The long-standing funeral and cemetery tradition of the Catholic church flows logically out of fundamental tenets of the Catholic faith such as:
- The dignity of each human person
- The importance of baptism into the faith
- The reality of the resurrection of Jesus Christ
- The promise of Jesus that one day we will also share eternal life
- The value and need to pray for the dead
- The celebration of the Eucharist as the great act of memory and thanksgiving for redemption.
Death is rightly celebrated at the parish church, the place of Baptism and Eucharist, the place where the bereaved must find comfort in the believing community and strength in the Eucharist that is celebrated for them on behalf of their deceased relative or friend.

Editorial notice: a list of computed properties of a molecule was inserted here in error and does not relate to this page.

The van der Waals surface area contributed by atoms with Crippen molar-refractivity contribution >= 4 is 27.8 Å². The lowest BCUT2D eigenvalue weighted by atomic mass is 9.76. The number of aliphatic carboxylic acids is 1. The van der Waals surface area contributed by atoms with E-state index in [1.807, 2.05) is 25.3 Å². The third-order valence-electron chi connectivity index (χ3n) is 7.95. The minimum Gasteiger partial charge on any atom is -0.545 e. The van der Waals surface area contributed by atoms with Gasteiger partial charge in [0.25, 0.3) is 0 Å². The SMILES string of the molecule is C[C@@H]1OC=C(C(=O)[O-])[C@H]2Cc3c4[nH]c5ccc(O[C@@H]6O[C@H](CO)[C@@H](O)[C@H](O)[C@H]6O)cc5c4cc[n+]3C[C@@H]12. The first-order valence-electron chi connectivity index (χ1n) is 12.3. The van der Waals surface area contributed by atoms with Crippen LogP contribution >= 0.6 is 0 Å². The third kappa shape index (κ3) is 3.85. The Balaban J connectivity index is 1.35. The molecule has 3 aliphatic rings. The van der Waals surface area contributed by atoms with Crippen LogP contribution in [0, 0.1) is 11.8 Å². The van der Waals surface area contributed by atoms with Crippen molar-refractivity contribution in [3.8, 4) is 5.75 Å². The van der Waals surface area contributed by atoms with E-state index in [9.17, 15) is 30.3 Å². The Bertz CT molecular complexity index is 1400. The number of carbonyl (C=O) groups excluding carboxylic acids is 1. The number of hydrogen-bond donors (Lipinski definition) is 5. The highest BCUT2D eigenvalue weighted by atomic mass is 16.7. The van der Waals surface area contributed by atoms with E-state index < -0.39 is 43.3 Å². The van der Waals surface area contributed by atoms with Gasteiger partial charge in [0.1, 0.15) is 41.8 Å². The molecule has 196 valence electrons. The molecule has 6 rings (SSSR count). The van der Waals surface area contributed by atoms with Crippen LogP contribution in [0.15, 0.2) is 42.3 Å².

In the context of these faith realities, death and burial are experienced and must be celebrated. The church provides the Order of Christian Funerals with three distinct elements as the proper and fitting way for the death of a Catholic to be observed.
- The church offers the Vigil, usually observed as a wake for the deceased in the funeral home, with the body present.
- Also with the body present, the Catholic church offers the Mass of Christian Burial which is typically celebrated for the deceased in the company of family, friends, and the parish community at the parish church.
- Following the celebration of the funeral liturgy, it is proper that the deceased be interred among members of the same faith tradition to prefigure the communion of saints. The church provides a Committal Rite and Farewell to fittingly bring our deceased to their places of rest while awaiting their reunion with family and the Risen Lord.